In Tim Rosser and Charlie Sohne’s new Off-Broadway musical The Boy Who Danced On Air (now playing through June 11), Nejla Yatkin’s choreography is both inspired by the title and infuses meaning into it. A musical about bacha bazi—“the ancient tradition where wealthy men buy boys from poorer families, train them to dance and often sexually abuse them”—is also a story about a search for identity, freedom, and expression. Dance is unequivocally the focal point, and it is also how we learn the most about young Paiman, played by Troy Iwata, and Feda, played by Nikhil Saboo.
Hailing from Germany, but with familial ties to Turkey, Yatkin drew on her exposure to Turkish wedding and social dances, her training in folk dance, contemporary dance, and ballet to create a portrait of the bacha bazi dance tradition. Here, she reveals how she dealt with such a difficult topic through movement and how she made her boys look like they danced on air.
Is there a movement vocabulary that is specific to the bacha bazi? Did you use it or did you choose to only allow it to inspire you?
Nejla Yatkin: The bacha bazi use a lot of turns and shoulder and wrist movement to mimic delicate feminine dance movements. They also display rhythmical foot patterns danced to complement the music. There was a similar tradition in the harems of the rulers like Sultan Ahmed in the Ottoman Empire. They called the dancers “Köçek” (young boys who were used for entertainment and pleasure).The “Köçek” dances were a blend of Arab, Greek, Assyrian, and Kurdish movement elements, many of which I learned growing up in Turkish folk dance training. I used some of the movement elements from Turkish folk dancing, Afghan wedding dances, Afghan bacha bazi dances but created more of a theatrical version inspired by bacha bazi to support the overall story, music, stage direction as well to properly showcase each performer.
The show is called The Boy Who Danced on Air, although I know that titles often change. Did you have the title before you choreographed or did the title come after seeing your choreography?
Charlie Sohne and Tim Rosser had already named the musical when they approached me to choreograph for the show. The title influenced some of my movement choices. For example at the end of Paiman’s dancing journey [in the opening number] “A Song He Never Chose,” I had him lifted up from the back to the front of stage by the other actors, so that he looked like he is walking on air.
How do you create the feeling of levity and spirituality in movement?
Slow, deliberate, spiraling movements are very spiritual because when you look at nature, everything grows in spirals. The golden ratio with its Fibonacci sequence is a spiraling pattern. While whirling the arms are open, the right arm is directed to the sky to receive God’s kindness; the left arm is turned towards the earth to keep us grounded. Revolving from right to left around the heart, the dancer embraces all humanity with love. [Levity came] by incorporating some of the more classical western musical dance elements like lifts, slides, barrel turns, and jumps into the choreographic moments. Incorporating fabric into the movement also creates a sense of lightness and beauty in space. It makes the invisible visible.
Your philosophy of choreography comes from a deep awareness through movement of the connection of all things. How did this play into your vision for the show?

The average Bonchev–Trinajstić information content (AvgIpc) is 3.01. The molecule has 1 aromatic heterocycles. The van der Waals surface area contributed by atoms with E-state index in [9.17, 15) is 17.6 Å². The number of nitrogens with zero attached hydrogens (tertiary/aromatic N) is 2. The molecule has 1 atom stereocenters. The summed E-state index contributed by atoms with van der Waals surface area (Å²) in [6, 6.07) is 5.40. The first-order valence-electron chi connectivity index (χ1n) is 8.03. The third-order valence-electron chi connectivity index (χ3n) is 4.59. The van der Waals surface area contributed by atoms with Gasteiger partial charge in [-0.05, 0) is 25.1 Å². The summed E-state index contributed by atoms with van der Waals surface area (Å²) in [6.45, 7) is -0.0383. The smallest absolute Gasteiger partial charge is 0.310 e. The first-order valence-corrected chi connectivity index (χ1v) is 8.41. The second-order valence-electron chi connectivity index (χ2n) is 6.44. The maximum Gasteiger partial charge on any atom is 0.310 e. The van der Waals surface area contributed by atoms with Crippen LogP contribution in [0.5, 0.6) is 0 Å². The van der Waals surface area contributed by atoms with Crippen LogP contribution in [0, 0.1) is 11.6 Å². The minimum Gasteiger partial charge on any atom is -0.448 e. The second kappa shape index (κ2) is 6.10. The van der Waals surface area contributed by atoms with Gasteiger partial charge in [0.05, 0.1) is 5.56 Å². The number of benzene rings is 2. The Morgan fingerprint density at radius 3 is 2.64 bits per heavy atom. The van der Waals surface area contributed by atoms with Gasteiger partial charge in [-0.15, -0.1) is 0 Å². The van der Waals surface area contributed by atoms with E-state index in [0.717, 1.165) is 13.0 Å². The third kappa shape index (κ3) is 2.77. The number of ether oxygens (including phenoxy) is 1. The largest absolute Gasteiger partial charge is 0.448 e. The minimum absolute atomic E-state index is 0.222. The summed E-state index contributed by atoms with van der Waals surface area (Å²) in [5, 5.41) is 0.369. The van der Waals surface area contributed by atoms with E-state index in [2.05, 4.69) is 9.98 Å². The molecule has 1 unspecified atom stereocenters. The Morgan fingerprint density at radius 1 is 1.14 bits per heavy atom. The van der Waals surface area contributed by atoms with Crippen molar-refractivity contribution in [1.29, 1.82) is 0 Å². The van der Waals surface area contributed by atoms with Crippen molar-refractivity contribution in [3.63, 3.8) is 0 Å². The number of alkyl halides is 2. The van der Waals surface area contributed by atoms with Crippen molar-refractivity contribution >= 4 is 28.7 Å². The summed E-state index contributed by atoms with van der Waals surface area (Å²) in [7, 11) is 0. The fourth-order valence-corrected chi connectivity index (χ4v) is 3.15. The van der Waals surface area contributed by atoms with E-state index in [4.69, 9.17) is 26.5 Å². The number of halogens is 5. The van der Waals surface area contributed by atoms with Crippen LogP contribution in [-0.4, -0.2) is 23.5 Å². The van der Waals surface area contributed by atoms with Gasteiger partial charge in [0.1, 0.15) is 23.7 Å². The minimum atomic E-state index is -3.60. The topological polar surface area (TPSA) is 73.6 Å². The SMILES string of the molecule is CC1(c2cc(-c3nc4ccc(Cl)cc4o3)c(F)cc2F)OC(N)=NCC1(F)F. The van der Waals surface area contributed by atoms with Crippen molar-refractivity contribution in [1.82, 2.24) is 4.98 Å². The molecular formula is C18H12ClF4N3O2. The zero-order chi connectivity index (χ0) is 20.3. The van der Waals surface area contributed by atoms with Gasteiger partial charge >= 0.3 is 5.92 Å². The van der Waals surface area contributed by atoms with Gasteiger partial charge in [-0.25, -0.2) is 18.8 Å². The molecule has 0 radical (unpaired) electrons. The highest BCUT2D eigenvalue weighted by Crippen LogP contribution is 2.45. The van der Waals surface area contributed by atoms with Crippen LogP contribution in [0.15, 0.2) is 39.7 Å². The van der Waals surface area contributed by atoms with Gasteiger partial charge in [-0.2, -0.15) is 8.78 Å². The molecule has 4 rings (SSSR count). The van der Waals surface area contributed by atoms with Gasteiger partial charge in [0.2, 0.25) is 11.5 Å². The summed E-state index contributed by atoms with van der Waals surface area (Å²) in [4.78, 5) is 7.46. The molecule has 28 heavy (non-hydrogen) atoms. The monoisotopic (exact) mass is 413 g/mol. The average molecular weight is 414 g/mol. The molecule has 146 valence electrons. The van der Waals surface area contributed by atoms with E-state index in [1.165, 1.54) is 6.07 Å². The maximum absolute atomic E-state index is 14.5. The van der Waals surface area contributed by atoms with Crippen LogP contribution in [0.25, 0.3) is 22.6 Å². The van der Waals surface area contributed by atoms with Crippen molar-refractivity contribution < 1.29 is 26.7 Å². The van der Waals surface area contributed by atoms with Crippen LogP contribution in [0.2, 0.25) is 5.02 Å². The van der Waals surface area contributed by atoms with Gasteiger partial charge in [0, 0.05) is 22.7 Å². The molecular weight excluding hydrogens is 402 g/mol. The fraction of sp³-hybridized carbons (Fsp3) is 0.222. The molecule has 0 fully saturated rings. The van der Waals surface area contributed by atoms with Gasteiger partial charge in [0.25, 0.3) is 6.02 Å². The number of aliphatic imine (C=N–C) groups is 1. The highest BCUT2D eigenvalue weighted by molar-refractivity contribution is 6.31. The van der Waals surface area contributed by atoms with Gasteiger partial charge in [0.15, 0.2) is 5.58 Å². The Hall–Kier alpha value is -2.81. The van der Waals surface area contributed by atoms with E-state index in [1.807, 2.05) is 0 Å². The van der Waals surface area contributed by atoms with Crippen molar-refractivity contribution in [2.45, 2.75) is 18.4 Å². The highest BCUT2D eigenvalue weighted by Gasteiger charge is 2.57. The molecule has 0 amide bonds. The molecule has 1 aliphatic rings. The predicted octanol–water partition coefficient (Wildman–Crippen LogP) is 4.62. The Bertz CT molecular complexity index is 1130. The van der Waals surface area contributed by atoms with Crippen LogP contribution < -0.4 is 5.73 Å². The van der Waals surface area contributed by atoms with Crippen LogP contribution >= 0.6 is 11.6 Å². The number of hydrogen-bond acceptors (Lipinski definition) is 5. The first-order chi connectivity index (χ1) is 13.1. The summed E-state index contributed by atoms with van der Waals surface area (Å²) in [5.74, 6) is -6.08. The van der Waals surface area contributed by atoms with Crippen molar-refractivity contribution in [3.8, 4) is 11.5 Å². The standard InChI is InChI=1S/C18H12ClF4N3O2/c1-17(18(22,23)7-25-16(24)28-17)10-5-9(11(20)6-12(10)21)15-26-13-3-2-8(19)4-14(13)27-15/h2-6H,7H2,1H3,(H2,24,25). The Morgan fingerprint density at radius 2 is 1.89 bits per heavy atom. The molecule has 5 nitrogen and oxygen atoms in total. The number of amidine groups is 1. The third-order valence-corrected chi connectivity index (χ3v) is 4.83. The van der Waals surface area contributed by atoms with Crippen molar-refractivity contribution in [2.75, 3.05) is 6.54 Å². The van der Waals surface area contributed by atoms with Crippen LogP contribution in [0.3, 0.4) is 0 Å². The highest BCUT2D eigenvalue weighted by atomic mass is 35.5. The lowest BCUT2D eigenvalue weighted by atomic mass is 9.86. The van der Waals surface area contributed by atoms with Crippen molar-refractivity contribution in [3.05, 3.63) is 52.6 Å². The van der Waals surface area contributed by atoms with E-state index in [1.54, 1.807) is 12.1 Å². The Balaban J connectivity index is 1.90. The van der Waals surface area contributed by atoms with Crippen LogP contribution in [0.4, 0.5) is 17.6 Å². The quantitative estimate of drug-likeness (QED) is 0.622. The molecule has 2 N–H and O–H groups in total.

In Germany we call it “Gesamtkunswerk”—the concept and implementation is that all theatrical and design elements must be an integral part of the work. Elements are not added on but grow together from the beginning. It is a holistic process, and I meditate on every work I create.
Tell me about choreographing for Troy’s character vs. Nikhil’s character. What did their dances have to communicate differently?
Troy’s character is more innocent, sensitive, and delicate, so I created movements that reflect his character and his state of mind in the different scenes. He is also careful and timid, but there is a deep love for dance there. Nikhil’s character is very brash and aggressive as well as athletic. He is older, risk-taking, and more experienced, and he had his share of physical and emotional trauma in his life that he overcompensates with his boldness.
Tell me about choreographing something beautiful, because it’s for the theatre, but a practice that does have questionable roots. When you think about why these boys were dancing, it is disturbing.
Yes, I struggled throughout the process, but in the end I believe it is a story worth telling. What helped me was that I imagined that the only place where Paiman and Feda had power, freedom, and could be themselves was in their dance. Dance is and allows us to get to know ourselves deeply, to be vulnerable, experiential, curious, beautiful beings always in process. It encourages dialogue and discipline and strength and resilience! Good art moves us to want to know the other. Through the dances I wanted the audience to open their hearts to the boys and create empathy for them.
Tell me about choreographing Troy’s final sequence when he dances without his crutch, but with his injured foot, and the creativity those physical limitations forced on you.
I have mixed feeling towards limitations, but sometimes they are very good. And in this case the limitations were appropriate. The limitations forced me to focus the choreography on movements of rolling on, falling into, and pushing of the floor: all the things we did when we learned to walk as children. So I imagined how it would be for Paiman to learn to dance/walk a new dance using the crutch and the floor as a partner.